by Rob Williams on June 22, 2020 in Processors
With its Ryzen 3 3100 and 3300X quad-core processors, AMD is delivering some new options to those who want to build a new rig on the cheap. Fortunately, today’s ~$100 processors are pretty powerful, with both of these options impressing us in various ways. So, let’s walk through an onslaught of test results across workstation and gaming workloads to see how these chips stack up.
We’re going to kick off this performance look with a handful of encode tests. Encoding is one of those scenarios that can be extremely hit-or-miss when it comes to taking good advantage of big CPUs. Sometimes, applications will give the impression that they’re making proper use of the CPU, but we’ve found more than once that some applications actually just use the entire CPU very poorly.
Fortunately, the situation is getting a lot better over time. As an example, for most of its life, Adobe’s Lightroom didn’t use more than a few cores and threads. Today, the application can use most of whatever CPU you can hand it.
The performance look on this page is going to tackle Adobe’s ever-popular Premiere Pro, as well as MAGIX’s Vegas Pro. That duo takes care of video encoding for this page, while Agisoft’s Metashape will help with a photogrammetry scenario.
Adobe Premiere Pro CC – CPU
It might look like we’re off to a rough start considering both the 3100 and 3300X are sitting at the end of the chart, but, that’s to be expected when they are effectively the lowest-end of this particular lineup. What we can glean from these first results is that neither of these new Ryzen 3s perform poorly, and in fact, they seem to scale well against the six-core chips. It’s worth remembering that these Ryzen 3s are $99 and $119. Intel’s six-core i7-8700K released for around $349 in late 2017.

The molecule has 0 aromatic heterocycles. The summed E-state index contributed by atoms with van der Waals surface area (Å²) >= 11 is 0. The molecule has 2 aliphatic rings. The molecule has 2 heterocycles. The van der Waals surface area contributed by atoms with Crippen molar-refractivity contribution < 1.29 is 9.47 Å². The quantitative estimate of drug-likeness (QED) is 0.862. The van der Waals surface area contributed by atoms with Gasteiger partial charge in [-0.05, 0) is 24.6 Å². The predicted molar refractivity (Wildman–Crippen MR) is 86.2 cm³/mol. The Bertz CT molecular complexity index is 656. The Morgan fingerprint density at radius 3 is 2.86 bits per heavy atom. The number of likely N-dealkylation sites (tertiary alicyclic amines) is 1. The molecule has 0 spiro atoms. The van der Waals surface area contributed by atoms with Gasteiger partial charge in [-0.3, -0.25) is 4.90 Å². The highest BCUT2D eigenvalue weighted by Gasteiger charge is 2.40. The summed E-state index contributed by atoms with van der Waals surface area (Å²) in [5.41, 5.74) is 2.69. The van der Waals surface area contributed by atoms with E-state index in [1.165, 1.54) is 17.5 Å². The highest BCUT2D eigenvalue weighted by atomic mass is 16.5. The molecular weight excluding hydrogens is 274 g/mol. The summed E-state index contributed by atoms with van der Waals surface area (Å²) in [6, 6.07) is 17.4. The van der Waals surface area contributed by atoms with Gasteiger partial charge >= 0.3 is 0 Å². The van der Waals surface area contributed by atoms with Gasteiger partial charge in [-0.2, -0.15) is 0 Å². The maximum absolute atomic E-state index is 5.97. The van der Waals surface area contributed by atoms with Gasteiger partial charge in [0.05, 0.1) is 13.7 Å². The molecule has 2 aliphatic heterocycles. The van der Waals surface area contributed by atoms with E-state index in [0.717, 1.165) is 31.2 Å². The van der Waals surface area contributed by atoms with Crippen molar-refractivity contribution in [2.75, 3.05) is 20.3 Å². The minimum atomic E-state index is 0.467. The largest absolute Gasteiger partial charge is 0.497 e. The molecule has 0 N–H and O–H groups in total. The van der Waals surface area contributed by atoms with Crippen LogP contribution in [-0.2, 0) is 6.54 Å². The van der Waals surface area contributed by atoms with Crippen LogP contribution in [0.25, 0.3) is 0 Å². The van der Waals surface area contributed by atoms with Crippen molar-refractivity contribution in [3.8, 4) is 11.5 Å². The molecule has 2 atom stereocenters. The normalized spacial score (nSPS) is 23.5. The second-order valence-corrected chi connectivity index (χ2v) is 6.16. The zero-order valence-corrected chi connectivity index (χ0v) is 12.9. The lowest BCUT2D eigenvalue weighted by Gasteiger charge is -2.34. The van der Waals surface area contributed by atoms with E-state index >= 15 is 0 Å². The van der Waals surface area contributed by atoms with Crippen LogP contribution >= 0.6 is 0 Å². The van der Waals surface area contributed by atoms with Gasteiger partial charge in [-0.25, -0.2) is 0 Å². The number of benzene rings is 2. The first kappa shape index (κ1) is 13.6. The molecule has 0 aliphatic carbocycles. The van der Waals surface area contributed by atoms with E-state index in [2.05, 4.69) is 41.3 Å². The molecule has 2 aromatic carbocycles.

Adobe Premiere Pro CC – Codec Comparisons
We’re once again seeing good scaling out of these Ryzen 3 chips, although we were hoping for some of Zen 2’s architectural enhancements to catch them up a bit more to the likes of the 8700K. That will be happening later with our Lightroom results, so don’t miss it.
Adobe Premiere Pro CC – CPU + GPU
There could be merit to using only the CPU for encoding, but while that was once de facto, the performance improvements a GPU can bring can make a huge difference. What took the Ryzen 3 3100 1,026 seconds to encode dropped to 200 seconds once a GPU was added in.
Since this testing was completed, Premiere Pro 14.2 released with some huge GPU performance improvements. You can get a detailed look at those in this dedicated article.
MAGIX’s Vegas loves AMD GPUs, and given what Zen 2 brings us, it’s no surprise that it also happens to like AMD CPUs. Again, we’re seeing the 3300X and 3100 lag behind the rest of the pack, but being the lowest-end in the stack, we expect that. What’s impressive is the amount of value these meager ~$100 chips offer.
For a current look at GPU performance in Vegas, you can check out our recent review of AMD’s Radeon Pro W5500.
Yet again, both of these Ryzen 3s perform in accordance to our expectations. The Build Mesh operation is particularly sporadic, which sees a massive chip like the 12-core 3900X land at the bottom. There really is no such thing as a perfect photogrammetry CPU – performance can shake up based on the test, and all of them are required for the finished product.